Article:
By Brian Ellsworth
CARACAS (Reuters) - Venezuela's opposition called for renewed nationwide protests on Thursday to pressure the government of President Nicolas Maduro to hold elections and improve a collapsing economy, a day after three people were killed in similar demonstrations.
Hundreds of thousands of people flooded the streets of Caracas and provincial cities on Wednesday, the latest and largest in several weeks of protests against what Maduro's opponents condemn as a lurch toward dictatorship.
Government officials dismiss the protests, characterized by street barricades and clashes with security forces, as violent and lawless efforts to overthrow Maduro's leftist government with the backing of ideological adversaries in Washington.
The opposition counters that Maduro, deeply unpopular as Venezuelans grapple with triple-digit inflation and shortages of food and basic consumer goods, is seeking to stay in power indefinitely by barring opposition leaders from office and quashing independent state institutions.
"We're going to stay in the streets, this has to end," said bodyguard Yorman Barrios, 25, near clashes between demonstrators and security forces on Wednesday.
The opposition called on its supporters to gather in about two dozens points around Caracas and march to the office of the state ombudsman, a human rights activist, just as they tried to do on Wednesday.
The current wave of marches, the most sustained protests against Maduro since 2014, has sparked regular melees in which youths and National Guard troops exchange volleys of rocks and tear gas. There were also late-night barricades and some looting in Caracas' middle class neighbourhood of El Paraiso on Wednesday night.
Two students and a National Guard officer were killed in Wednesday's demonstrations, bringing the death toll in demonstrations this month to eight. Rights group Penal Forum said more than 500 people had been arrested.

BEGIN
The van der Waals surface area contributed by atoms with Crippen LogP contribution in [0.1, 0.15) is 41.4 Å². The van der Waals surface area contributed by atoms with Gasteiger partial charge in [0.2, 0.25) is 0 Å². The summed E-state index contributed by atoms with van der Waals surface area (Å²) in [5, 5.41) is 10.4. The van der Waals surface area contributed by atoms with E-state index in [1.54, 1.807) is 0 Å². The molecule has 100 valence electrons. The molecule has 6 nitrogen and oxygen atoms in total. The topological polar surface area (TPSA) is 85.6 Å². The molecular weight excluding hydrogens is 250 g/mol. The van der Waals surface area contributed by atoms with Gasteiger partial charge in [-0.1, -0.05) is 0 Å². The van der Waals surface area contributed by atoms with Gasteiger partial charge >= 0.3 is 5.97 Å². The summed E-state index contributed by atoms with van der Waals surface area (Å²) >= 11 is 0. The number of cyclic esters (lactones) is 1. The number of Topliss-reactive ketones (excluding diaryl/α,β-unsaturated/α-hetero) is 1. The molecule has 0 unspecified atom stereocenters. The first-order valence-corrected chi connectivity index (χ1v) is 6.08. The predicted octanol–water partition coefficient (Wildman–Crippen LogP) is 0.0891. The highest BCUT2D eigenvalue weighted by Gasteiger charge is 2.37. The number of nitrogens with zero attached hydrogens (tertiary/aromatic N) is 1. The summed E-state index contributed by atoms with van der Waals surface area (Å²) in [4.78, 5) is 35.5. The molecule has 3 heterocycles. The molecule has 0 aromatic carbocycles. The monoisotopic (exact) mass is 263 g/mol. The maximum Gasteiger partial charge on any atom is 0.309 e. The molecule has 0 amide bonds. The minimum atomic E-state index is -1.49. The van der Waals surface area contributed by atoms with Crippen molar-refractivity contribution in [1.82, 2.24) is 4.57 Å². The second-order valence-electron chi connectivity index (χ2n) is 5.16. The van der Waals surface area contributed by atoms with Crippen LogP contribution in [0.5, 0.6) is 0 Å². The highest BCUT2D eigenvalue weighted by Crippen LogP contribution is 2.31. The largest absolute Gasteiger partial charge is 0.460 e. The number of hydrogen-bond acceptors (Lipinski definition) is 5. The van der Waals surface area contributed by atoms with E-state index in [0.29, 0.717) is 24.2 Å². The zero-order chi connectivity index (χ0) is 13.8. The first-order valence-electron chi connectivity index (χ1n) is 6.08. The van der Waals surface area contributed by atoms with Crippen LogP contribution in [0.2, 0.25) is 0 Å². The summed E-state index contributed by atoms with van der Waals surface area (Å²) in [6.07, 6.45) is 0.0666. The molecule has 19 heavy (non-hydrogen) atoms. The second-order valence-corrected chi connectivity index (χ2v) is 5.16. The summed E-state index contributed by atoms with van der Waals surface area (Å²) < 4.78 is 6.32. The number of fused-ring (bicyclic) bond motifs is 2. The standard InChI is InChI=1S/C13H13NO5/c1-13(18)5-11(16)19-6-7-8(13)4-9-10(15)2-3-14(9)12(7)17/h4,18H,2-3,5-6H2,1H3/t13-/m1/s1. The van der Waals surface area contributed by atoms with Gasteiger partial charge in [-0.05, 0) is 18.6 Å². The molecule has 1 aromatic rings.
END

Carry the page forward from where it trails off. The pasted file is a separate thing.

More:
Maduro, 54, called on his backers to stage counter-demonstrations in Caracas on Wednesday. Supporters of the president, who was elected in 2013 and assumed the socialist mantle of late leader Hugo Chavez, say the opposition's street protests are violent disruptions of public order that exceed the rights of free assembly and would not be tolerated in any other country.
WAVE OF PROTESTS
The renewed wave of protests was sparked by a Supreme Court move in March to assume the powers of the opposition-led Congress, a move that it largely reversed a few days later.
They were further fuelled when the government barred the opposition's best-known leader, two-time presidential candidate Henrique Capriles, from holding public office.
The push to keep up constant demonstrations increasingly mirrors protests in 2014 in which Maduro's critics barricaded streets and battled police for close to three months. That effort ultimately faded amid protester fatigue and a heavy state crackdown.
But the sharp deterioration of the economy, which has put many foods and medicines out of the reach of the average citizen, and a more organised and united opposition coalition have injected fresh energy into the current protests.
Maduro critics increasingly doubt that the ruling Socialist Party, which was soundly defeated in 2015 legislative elections, will allow for free and fair elections.
The ballot for state governors has been delayed since last year and elections authorities have not announced when it will be held.
(Additional reporting by Christian Veron; Editing by Alexandra Ulmer and Frances Kerry)